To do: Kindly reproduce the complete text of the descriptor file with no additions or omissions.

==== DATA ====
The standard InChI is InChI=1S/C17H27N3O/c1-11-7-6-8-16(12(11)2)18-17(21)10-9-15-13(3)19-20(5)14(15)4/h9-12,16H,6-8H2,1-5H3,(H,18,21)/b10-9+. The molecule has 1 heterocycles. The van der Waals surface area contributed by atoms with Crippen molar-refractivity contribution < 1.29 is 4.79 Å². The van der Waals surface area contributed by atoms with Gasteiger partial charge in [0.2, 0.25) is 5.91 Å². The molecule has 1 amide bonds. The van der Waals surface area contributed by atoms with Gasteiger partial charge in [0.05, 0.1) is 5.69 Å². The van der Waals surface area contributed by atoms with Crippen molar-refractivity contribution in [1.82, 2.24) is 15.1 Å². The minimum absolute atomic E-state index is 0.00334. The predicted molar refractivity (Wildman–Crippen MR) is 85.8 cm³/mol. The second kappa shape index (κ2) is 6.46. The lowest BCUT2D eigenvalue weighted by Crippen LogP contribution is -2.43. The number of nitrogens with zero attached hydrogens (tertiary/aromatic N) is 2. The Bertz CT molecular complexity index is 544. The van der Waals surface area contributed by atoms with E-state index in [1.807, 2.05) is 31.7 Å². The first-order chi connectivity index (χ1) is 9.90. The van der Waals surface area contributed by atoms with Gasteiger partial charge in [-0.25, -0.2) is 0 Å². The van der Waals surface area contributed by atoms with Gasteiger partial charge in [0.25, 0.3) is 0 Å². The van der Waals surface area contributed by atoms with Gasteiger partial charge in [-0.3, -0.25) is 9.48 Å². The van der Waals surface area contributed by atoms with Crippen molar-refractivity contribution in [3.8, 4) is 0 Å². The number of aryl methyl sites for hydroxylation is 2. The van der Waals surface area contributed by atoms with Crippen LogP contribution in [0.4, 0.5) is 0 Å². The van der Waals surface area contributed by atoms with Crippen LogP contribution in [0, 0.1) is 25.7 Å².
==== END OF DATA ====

The standard InChI is InChI=1S/C17H27N3O/c1-11-7-6-8-16(12(11)2)18-17(21)10-9-15-13(3)19-20(5)14(15)4/h9-12,16H,6-8H2,1-5H3,(H,18,21)/b10-9+. The molecule has 1 heterocycles. The van der Waals surface area contributed by atoms with Crippen molar-refractivity contribution < 1.29 is 4.79 Å². The van der Waals surface area contributed by atoms with Gasteiger partial charge in [0.2, 0.25) is 5.91 Å². The molecule has 1 amide bonds. The van der Waals surface area contributed by atoms with Gasteiger partial charge in [0.05, 0.1) is 5.69 Å². The van der Waals surface area contributed by atoms with Crippen molar-refractivity contribution in [1.82, 2.24) is 15.1 Å². The minimum absolute atomic E-state index is 0.00334. The predicted molar refractivity (Wildman–Crippen MR) is 85.8 cm³/mol. The second kappa shape index (κ2) is 6.46. The lowest BCUT2D eigenvalue weighted by Crippen LogP contribution is -2.43. The number of nitrogens with zero attached hydrogens (tertiary/aromatic N) is 2. The Bertz CT molecular complexity index is 544. The van der Waals surface area contributed by atoms with E-state index in [1.807, 2.05) is 31.7 Å². The first-order chi connectivity index (χ1) is 9.90. The van der Waals surface area contributed by atoms with Gasteiger partial charge in [-0.25, -0.2) is 0 Å². The van der Waals surface area contributed by atoms with Gasteiger partial charge in [0.25, 0.3) is 0 Å². The van der Waals surface area contributed by atoms with Gasteiger partial charge in [-0.3, -0.25) is 9.48 Å². The van der Waals surface area contributed by atoms with Crippen molar-refractivity contribution in [3.8, 4) is 0 Å². The number of aryl methyl sites for hydroxylation is 2. The van der Waals surface area contributed by atoms with Crippen LogP contribution in [0.4, 0.5) is 0 Å². The van der Waals surface area contributed by atoms with Crippen LogP contribution in [0, 0.1) is 25.7 Å².